An Ipswich Society outing, 16 September 2016
Our last trip of 2016 took us to the Swan Hotel, Bedford overlooking the Great Ouse (non-tidal this far from the sea). The original hotel was rebuilt in 1789 by the then Duke of Bedford. It has an imposing Classical frontage and some of its medieval work survives. The Victorians built the nearby Embankment along the Ouse, part of a 19th century town expansion.
St Paul's Church stands opposite The Old Court Buildings where James Hanratty was tried and sentenced to be hanged, one of the last eight people in Britain to be executed. St Paul's is Perpendicular in style and was doubled in size in the 19th century, creating a ‘hall church' with nave and aisle roof levels the same. During World War II the BBC ran their religious broadcasts from this church, but its location was kept secret.
Bedford's motte and bailey castle was largely destroyed in the siege of 1224, but part of the Great Hall survives. I also visited The Higgins Bedford which houses the internationally famous collection of fine and decorative arts. There is much of interest here including a room illustrating Bedford's history: in 1166 Henry II signed the historic Royal Charter, the second oldest in the country. Bedford then grew from a medieval market town, through a 19th century five-fold increase in population, to a 20th century manufacturing town which continues to grow.
We travelled through surrounding villages in the grip of developers: Elstow, John Bunyan's birthplace; Cardington, where victims of the R101 airship disaster are buried in the churchyard. We passed the vast, former airship hangars - both higher than Nelson's Column.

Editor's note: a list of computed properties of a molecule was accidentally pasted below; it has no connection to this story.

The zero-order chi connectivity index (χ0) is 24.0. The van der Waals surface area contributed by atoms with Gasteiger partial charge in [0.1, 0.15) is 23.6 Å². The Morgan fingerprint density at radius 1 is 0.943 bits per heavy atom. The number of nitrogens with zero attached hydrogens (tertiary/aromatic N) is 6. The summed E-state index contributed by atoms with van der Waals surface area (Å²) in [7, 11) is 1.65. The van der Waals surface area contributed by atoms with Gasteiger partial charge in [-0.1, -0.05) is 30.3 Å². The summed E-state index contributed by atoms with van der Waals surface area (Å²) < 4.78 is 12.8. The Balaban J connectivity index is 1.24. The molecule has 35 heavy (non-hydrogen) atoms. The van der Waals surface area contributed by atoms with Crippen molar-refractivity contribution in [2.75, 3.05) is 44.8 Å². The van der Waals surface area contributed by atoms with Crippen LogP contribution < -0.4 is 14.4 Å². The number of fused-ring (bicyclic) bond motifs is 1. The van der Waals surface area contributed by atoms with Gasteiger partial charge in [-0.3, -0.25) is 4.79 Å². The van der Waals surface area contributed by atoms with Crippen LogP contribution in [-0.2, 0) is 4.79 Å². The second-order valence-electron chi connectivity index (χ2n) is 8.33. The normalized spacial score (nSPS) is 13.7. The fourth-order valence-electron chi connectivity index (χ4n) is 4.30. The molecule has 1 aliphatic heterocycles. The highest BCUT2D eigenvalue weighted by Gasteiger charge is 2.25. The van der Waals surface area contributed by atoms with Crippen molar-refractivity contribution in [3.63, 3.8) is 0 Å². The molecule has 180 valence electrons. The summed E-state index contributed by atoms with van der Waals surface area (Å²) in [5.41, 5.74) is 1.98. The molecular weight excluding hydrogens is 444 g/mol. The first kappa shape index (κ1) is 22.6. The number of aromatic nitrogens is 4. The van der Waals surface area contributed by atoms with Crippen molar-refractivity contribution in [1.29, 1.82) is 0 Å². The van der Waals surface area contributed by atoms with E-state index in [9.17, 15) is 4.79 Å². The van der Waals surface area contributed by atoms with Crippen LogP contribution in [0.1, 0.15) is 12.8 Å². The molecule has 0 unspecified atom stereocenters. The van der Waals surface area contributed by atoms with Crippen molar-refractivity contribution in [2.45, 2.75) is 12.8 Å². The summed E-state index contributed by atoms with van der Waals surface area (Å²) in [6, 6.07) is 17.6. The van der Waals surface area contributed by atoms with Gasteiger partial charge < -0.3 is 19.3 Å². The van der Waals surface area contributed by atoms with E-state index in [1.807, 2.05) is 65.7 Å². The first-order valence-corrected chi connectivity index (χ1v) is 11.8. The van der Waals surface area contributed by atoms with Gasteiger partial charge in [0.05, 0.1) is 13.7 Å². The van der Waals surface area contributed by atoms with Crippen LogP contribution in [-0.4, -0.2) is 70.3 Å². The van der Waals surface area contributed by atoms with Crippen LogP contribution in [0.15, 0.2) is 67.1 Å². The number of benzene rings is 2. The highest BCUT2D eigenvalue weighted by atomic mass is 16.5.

The small village of Stevington was the highlight of the day: the garden of Kathy Brown. The Old Manor House was originally a ‘hospital' for pilgrims and is reputed to be the site of an episode in Pilgrim's progress. Over the last twenty-five years Kathy and her husband Simon have created a very personal garden and they showed us round in two groups. Kathy covered planting up display plots, blending-in and contrasts. Simon showed us a narrow, French-style, formal garden with beech hedges, lavender borders and rose bowers, with a distant focal point across the fields; then to a section which used different colours of plants and hedges to give an ‘Impression' of paintings by Monet, Matisse, even Rothko - certainly an original idea. We all gathered in the house and conservatory for a delicious tea of Kathy's cakes, using ingredients from her own garden - not a crumb was left.
A lovely end to an unusual day - well worth going. Our thanks to Barbara Barker for arranging this outing.